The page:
Angela Killalea, principal social worker at the London Borough of Sutton, underlined the importance of working with shopping centres and phone shops, while Wiltshire service manager Andrea Brazier said her team had gone as far as delivering training on adolescent brain development and antisocial behaviour to leisure centres and libraries. "There was a complete change in the way librarians would speak to young people," she said.

Firmin said it was indeed crucial to focus on the positive rather than the negative: "What you're trying to do is create environments that welcome and are protective of young people, and therefore are hostile to abuse."

"Community partnerships are crucial for sustainability", agreed Melissa Ireland, contextual safeguarding manager at the London borough of Merton. She said: "From a social care perspective, people go in, assess, intervene, and exit. But when you exit, you need to be assured that work will continue, and you can't do that without the support of the community."


There was consensus that while partnership working can have a transformative impact, there are plenty of issues to resolve. "I think we've got some way to go yet in terms of working out whose job is what, and how you engage the wider partnership in taking responsibility for leading on some of that," said Sarah Wright, director of children and families at the London borough of Hackney. "There is quite a debate still going on about what the social work task is, and what someone else's task is in this area."

Damian Rees, principal officer, safeguarding and quality assurance at Swansea Council, said while agencies could agree on the ethos, establishing ownership of contextual safeguarding as an approach could be tricky. Merton's Ireland pointed out successful contextual safeguarding requires buy-in from adult services, as adults often use the same spaces as young people. "I need an adult community development worker who will be coming out with me and impacting on the adults in that space," she said. "I think that's where it adds a layer of complication, because we can do the assessments, but interventions are not just specific to that peer group." Gianfrancesco said Brighton & Hove had addressed this issue by introducing one exploitation strategy for the city, covering adults and children.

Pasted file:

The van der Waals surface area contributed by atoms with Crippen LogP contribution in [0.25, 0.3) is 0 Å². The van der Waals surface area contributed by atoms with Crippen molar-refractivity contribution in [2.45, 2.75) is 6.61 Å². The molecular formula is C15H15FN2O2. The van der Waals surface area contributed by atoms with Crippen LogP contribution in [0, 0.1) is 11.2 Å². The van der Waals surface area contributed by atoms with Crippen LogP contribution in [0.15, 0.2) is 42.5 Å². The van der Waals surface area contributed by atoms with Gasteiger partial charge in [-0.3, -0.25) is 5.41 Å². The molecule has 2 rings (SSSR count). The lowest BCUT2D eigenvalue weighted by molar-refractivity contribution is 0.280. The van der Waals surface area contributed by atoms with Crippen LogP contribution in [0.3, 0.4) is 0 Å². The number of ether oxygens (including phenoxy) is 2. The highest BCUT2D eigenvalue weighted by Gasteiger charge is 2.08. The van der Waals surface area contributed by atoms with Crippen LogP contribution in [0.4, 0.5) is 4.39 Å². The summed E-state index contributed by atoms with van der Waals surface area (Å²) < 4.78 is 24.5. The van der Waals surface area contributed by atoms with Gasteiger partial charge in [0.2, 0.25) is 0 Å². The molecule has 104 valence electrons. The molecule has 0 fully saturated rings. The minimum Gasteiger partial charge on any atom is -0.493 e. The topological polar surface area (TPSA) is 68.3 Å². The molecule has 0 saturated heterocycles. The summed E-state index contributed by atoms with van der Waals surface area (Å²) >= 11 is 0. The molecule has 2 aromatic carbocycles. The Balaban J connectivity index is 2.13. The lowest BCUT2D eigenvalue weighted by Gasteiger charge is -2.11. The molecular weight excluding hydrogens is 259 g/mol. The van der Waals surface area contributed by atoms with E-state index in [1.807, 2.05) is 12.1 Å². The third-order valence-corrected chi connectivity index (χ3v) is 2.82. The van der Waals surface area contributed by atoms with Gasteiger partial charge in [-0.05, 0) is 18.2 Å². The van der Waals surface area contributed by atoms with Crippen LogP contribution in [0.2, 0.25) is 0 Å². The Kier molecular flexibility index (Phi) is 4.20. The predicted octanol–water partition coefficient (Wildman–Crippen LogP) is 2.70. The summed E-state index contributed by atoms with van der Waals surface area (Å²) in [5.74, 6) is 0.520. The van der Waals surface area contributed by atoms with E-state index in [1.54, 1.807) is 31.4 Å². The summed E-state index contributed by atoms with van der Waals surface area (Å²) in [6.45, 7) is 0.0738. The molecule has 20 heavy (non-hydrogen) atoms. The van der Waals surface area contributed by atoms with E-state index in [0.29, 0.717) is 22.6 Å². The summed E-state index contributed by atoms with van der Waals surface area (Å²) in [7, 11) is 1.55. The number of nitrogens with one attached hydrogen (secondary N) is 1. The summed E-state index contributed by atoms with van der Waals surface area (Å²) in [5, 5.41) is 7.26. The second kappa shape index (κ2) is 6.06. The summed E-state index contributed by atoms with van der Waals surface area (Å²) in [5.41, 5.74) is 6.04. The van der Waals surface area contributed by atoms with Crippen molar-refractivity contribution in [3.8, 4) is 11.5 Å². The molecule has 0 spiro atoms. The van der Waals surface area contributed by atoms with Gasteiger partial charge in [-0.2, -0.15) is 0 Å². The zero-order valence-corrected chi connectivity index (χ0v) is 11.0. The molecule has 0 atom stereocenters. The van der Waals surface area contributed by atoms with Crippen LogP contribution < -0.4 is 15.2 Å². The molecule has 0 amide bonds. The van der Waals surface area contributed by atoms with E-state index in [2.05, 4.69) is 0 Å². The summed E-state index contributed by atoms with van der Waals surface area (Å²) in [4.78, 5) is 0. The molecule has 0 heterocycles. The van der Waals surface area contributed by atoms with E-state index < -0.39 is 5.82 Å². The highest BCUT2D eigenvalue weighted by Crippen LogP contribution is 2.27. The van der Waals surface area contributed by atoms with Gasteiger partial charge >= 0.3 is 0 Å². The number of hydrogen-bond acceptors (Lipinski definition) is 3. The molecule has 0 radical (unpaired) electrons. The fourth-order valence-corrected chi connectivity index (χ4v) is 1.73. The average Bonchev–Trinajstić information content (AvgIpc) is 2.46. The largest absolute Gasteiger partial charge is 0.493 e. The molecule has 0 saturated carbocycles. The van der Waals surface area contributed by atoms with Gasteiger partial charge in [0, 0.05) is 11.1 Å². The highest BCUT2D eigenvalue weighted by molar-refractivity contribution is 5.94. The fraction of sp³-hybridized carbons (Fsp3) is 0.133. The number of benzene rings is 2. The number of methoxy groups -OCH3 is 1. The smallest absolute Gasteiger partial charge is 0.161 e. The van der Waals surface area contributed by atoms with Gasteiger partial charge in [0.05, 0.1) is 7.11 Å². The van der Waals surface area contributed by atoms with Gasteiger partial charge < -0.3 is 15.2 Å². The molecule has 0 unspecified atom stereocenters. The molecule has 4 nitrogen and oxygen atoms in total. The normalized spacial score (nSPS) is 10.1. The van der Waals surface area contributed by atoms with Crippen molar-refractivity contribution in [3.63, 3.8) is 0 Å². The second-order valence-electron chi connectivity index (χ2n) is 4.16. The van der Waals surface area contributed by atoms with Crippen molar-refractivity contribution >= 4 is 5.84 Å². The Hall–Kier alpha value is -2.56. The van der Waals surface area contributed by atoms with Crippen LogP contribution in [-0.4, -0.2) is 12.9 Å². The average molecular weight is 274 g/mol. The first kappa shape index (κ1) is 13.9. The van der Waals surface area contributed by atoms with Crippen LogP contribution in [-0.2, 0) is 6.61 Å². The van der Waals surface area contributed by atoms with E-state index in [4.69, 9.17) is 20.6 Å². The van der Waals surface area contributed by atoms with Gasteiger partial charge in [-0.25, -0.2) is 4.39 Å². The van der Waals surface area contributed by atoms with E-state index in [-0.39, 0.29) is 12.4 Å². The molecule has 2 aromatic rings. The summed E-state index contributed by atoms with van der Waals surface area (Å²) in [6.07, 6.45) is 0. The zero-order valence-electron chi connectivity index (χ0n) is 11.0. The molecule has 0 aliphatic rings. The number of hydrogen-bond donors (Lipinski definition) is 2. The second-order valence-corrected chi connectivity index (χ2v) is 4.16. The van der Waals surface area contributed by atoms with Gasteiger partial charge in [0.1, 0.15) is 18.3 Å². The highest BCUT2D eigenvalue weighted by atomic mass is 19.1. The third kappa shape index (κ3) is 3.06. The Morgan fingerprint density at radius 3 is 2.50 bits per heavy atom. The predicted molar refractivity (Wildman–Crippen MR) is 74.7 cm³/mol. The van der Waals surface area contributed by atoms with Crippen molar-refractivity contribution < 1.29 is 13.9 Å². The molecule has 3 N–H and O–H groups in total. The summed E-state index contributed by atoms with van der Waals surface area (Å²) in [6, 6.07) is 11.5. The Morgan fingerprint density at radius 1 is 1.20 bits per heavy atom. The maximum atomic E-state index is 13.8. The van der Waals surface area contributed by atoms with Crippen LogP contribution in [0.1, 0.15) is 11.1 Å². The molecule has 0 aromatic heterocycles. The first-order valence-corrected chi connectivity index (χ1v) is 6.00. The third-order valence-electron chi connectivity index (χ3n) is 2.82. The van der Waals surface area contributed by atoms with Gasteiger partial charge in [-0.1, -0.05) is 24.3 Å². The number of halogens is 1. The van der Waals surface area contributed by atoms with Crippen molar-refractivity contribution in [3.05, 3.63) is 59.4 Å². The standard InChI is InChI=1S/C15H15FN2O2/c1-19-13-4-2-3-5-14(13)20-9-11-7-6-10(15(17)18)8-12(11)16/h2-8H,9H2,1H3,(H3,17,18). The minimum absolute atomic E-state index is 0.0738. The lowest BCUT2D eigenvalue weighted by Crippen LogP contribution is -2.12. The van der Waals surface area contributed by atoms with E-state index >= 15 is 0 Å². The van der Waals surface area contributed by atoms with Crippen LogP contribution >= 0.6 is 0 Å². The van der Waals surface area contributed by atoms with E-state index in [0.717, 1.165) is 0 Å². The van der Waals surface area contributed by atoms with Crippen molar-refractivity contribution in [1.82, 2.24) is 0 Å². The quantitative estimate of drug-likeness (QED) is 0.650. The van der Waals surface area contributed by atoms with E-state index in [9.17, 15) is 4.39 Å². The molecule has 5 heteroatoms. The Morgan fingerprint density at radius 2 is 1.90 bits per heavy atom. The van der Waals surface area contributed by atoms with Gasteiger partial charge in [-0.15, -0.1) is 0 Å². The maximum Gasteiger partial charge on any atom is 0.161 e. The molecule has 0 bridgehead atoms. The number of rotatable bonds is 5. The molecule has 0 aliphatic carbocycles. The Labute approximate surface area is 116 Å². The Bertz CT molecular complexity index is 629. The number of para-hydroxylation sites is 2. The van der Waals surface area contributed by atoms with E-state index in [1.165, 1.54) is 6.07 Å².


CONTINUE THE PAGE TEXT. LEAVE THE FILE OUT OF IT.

However, social work training does not cover the skills needed for contextual safeguarding. Ireland noted: "There is definitely a space for further embedding education around community engagement and group work."

Louise Toye, practice lead at Wigan Council, said training on contextual safeguarding needs to be thorough and timely. "There are pockets of teams and managers who are really excited and want it," she said. "They hear the word and they think they understand it, but we have to be really clear about what it means. When we are talking about training it should be a journey, it shouldn't just be getting everyone excited without also asking what does that mean, what is the impact, who is at the table?"


All agreed that youth workers play a key role in contextual safeguarding. While the pendulum has swung away from detached youth work in recent years, towards one-to-one case work, contextual safeguarding relies on community-based, detached youth workers. Firmin revealed: "When we've had conversations with local authorities starting to embark on contextual safeguarding, a number of them have stressed that they have started to reinvest in detached youth work. They felt that it's not possible to do contextual safeguarding if they didn't have that in the bag."